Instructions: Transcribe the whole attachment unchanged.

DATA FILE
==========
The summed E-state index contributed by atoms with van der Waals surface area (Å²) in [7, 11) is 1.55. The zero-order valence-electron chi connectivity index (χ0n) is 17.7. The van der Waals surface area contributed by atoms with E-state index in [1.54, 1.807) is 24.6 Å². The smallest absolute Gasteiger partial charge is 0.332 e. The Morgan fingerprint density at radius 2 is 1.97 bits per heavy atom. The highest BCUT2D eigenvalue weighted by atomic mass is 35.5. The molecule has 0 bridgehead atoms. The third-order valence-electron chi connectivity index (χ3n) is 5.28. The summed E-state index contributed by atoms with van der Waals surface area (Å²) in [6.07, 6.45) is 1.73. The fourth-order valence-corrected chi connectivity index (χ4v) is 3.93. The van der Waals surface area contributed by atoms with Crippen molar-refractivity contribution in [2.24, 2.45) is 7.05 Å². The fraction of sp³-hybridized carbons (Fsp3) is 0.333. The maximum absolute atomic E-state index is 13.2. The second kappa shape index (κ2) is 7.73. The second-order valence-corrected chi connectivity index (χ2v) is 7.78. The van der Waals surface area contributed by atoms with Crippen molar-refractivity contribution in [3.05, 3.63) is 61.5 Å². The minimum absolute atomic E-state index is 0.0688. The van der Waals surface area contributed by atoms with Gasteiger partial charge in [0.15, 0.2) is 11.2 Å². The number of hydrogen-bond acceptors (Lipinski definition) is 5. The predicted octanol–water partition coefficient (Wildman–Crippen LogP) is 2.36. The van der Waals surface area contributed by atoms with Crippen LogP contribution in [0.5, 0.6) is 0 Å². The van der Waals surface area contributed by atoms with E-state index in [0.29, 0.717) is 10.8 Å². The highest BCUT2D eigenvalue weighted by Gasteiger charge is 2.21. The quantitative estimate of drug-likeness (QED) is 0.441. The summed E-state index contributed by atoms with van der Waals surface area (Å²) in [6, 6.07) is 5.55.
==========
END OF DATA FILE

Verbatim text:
The summed E-state index contributed by atoms with van der Waals surface area (Å²) in [7, 11) is 1.55. The zero-order valence-electron chi connectivity index (χ0n) is 17.7. The van der Waals surface area contributed by atoms with E-state index in [1.54, 1.807) is 24.6 Å². The smallest absolute Gasteiger partial charge is 0.332 e. The Morgan fingerprint density at radius 2 is 1.97 bits per heavy atom. The highest BCUT2D eigenvalue weighted by atomic mass is 35.5. The molecule has 0 bridgehead atoms. The third-order valence-electron chi connectivity index (χ3n) is 5.28. The summed E-state index contributed by atoms with van der Waals surface area (Å²) in [6.07, 6.45) is 1.73. The fourth-order valence-corrected chi connectivity index (χ4v) is 3.93. The van der Waals surface area contributed by atoms with Crippen molar-refractivity contribution in [2.24, 2.45) is 7.05 Å². The fraction of sp³-hybridized carbons (Fsp3) is 0.333. The maximum absolute atomic E-state index is 13.2. The second kappa shape index (κ2) is 7.73. The second-order valence-corrected chi connectivity index (χ2v) is 7.78. The van der Waals surface area contributed by atoms with Crippen molar-refractivity contribution in [3.05, 3.63) is 61.5 Å². The minimum absolute atomic E-state index is 0.0688. The van der Waals surface area contributed by atoms with Gasteiger partial charge in [0.15, 0.2) is 11.2 Å². The number of hydrogen-bond acceptors (Lipinski definition) is 5. The predicted octanol–water partition coefficient (Wildman–Crippen LogP) is 2.36. The van der Waals surface area contributed by atoms with Crippen LogP contribution in [0.5, 0.6) is 0 Å². The van der Waals surface area contributed by atoms with E-state index in [0.29, 0.717) is 10.8 Å². The highest BCUT2D eigenvalue weighted by Gasteiger charge is 2.21. The quantitative estimate of drug-likeness (QED) is 0.441. The summed E-state index contributed by atoms with van der Waals surface area (Å²) in [6, 6.07) is 5.55.